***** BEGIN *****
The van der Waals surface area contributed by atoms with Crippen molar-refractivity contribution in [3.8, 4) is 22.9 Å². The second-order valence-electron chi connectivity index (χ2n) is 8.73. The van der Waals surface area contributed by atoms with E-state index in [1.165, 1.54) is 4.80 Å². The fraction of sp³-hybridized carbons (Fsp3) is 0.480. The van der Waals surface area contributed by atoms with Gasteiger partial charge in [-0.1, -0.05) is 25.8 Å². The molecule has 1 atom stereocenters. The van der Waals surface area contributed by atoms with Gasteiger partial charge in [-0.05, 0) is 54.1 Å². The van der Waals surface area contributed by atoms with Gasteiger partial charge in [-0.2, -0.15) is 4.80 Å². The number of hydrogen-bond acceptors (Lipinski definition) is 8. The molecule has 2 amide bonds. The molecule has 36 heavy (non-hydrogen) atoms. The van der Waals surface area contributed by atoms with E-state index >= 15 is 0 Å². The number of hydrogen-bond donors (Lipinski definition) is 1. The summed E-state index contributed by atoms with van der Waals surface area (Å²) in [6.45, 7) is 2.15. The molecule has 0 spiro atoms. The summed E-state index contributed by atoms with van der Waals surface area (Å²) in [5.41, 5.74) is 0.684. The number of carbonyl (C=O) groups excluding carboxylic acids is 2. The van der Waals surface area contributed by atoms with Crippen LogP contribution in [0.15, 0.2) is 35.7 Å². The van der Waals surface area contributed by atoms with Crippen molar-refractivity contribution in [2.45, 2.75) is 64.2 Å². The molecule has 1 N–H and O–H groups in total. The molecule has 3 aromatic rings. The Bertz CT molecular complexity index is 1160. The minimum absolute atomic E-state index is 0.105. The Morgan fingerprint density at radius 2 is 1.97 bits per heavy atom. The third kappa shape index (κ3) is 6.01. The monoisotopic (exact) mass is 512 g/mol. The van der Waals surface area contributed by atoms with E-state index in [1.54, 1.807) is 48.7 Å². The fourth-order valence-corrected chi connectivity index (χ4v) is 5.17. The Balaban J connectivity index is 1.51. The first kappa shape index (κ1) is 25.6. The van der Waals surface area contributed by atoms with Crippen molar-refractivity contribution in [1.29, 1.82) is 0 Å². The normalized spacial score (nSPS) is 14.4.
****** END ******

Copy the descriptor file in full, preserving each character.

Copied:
The van der Waals surface area contributed by atoms with Crippen molar-refractivity contribution in [3.8, 4) is 22.9 Å². The second-order valence-electron chi connectivity index (χ2n) is 8.73. The van der Waals surface area contributed by atoms with E-state index in [1.165, 1.54) is 4.80 Å². The fraction of sp³-hybridized carbons (Fsp3) is 0.480. The van der Waals surface area contributed by atoms with Gasteiger partial charge in [-0.1, -0.05) is 25.8 Å². The molecule has 1 atom stereocenters. The van der Waals surface area contributed by atoms with Gasteiger partial charge in [-0.05, 0) is 54.1 Å². The van der Waals surface area contributed by atoms with Gasteiger partial charge in [-0.2, -0.15) is 4.80 Å². The number of hydrogen-bond acceptors (Lipinski definition) is 8. The molecule has 2 amide bonds. The molecule has 36 heavy (non-hydrogen) atoms. The van der Waals surface area contributed by atoms with E-state index >= 15 is 0 Å². The number of hydrogen-bond donors (Lipinski definition) is 1. The summed E-state index contributed by atoms with van der Waals surface area (Å²) in [6.45, 7) is 2.15. The molecule has 0 spiro atoms. The summed E-state index contributed by atoms with van der Waals surface area (Å²) in [5.41, 5.74) is 0.684. The number of carbonyl (C=O) groups excluding carboxylic acids is 2. The van der Waals surface area contributed by atoms with Crippen LogP contribution in [0.15, 0.2) is 35.7 Å². The van der Waals surface area contributed by atoms with Crippen molar-refractivity contribution in [2.45, 2.75) is 64.2 Å². The molecule has 1 N–H and O–H groups in total. The molecule has 3 aromatic rings. The Bertz CT molecular complexity index is 1160. The minimum absolute atomic E-state index is 0.105. The Morgan fingerprint density at radius 2 is 1.97 bits per heavy atom. The third kappa shape index (κ3) is 6.01. The monoisotopic (exact) mass is 512 g/mol. The van der Waals surface area contributed by atoms with E-state index in [1.54, 1.807) is 48.7 Å². The fourth-order valence-corrected chi connectivity index (χ4v) is 5.17. The Balaban J connectivity index is 1.51. The first kappa shape index (κ1) is 25.6. The van der Waals surface area contributed by atoms with Crippen molar-refractivity contribution in [1.29, 1.82) is 0 Å². The normalized spacial score (nSPS) is 14.4.